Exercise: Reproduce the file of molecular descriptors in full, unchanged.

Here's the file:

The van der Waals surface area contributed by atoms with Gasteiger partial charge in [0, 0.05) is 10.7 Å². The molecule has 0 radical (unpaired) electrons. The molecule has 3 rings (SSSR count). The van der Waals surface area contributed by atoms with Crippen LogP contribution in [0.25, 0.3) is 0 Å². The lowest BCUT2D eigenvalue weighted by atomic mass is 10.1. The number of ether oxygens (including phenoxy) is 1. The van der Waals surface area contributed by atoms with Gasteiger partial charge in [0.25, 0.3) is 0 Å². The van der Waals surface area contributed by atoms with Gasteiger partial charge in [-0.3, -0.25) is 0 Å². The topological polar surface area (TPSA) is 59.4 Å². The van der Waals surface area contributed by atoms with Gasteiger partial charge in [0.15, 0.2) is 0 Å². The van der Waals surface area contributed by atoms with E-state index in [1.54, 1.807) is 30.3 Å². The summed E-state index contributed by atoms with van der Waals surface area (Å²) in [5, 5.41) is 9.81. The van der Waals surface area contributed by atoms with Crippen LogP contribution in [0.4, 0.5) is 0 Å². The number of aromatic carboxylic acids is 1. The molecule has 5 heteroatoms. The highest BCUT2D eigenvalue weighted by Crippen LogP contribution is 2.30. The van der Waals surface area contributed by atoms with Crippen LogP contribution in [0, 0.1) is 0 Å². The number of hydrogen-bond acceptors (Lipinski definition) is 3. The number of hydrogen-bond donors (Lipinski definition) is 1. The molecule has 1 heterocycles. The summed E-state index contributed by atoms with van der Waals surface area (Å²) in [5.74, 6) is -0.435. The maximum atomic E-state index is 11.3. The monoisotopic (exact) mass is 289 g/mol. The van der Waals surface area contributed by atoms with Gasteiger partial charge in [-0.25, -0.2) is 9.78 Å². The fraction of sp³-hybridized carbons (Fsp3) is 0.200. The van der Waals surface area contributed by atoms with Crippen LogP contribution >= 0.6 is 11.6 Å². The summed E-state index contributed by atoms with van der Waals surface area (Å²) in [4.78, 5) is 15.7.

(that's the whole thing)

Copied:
The van der Waals surface area contributed by atoms with Gasteiger partial charge in [0, 0.05) is 10.7 Å². The molecule has 0 radical (unpaired) electrons. The molecule has 3 rings (SSSR count). The van der Waals surface area contributed by atoms with Crippen LogP contribution in [0.25, 0.3) is 0 Å². The lowest BCUT2D eigenvalue weighted by atomic mass is 10.1. The number of ether oxygens (including phenoxy) is 1. The van der Waals surface area contributed by atoms with Gasteiger partial charge in [0.25, 0.3) is 0 Å². The van der Waals surface area contributed by atoms with Gasteiger partial charge in [-0.3, -0.25) is 0 Å². The topological polar surface area (TPSA) is 59.4 Å². The van der Waals surface area contributed by atoms with Gasteiger partial charge in [0.15, 0.2) is 0 Å². The van der Waals surface area contributed by atoms with E-state index in [1.54, 1.807) is 30.3 Å². The summed E-state index contributed by atoms with van der Waals surface area (Å²) in [5, 5.41) is 9.81. The van der Waals surface area contributed by atoms with Crippen LogP contribution in [0.4, 0.5) is 0 Å². The number of aromatic carboxylic acids is 1. The molecule has 5 heteroatoms. The highest BCUT2D eigenvalue weighted by Crippen LogP contribution is 2.30. The van der Waals surface area contributed by atoms with Crippen LogP contribution in [0, 0.1) is 0 Å². The number of hydrogen-bond acceptors (Lipinski definition) is 3. The number of hydrogen-bond donors (Lipinski definition) is 1. The molecule has 1 heterocycles. The summed E-state index contributed by atoms with van der Waals surface area (Å²) in [5.74, 6) is -0.435. The maximum atomic E-state index is 11.3. The monoisotopic (exact) mass is 289 g/mol. The van der Waals surface area contributed by atoms with Gasteiger partial charge in [-0.25, -0.2) is 9.78 Å². The fraction of sp³-hybridized carbons (Fsp3) is 0.200. The van der Waals surface area contributed by atoms with Crippen LogP contribution >= 0.6 is 11.6 Å². The summed E-state index contributed by atoms with van der Waals surface area (Å²) in [4.78, 5) is 15.7.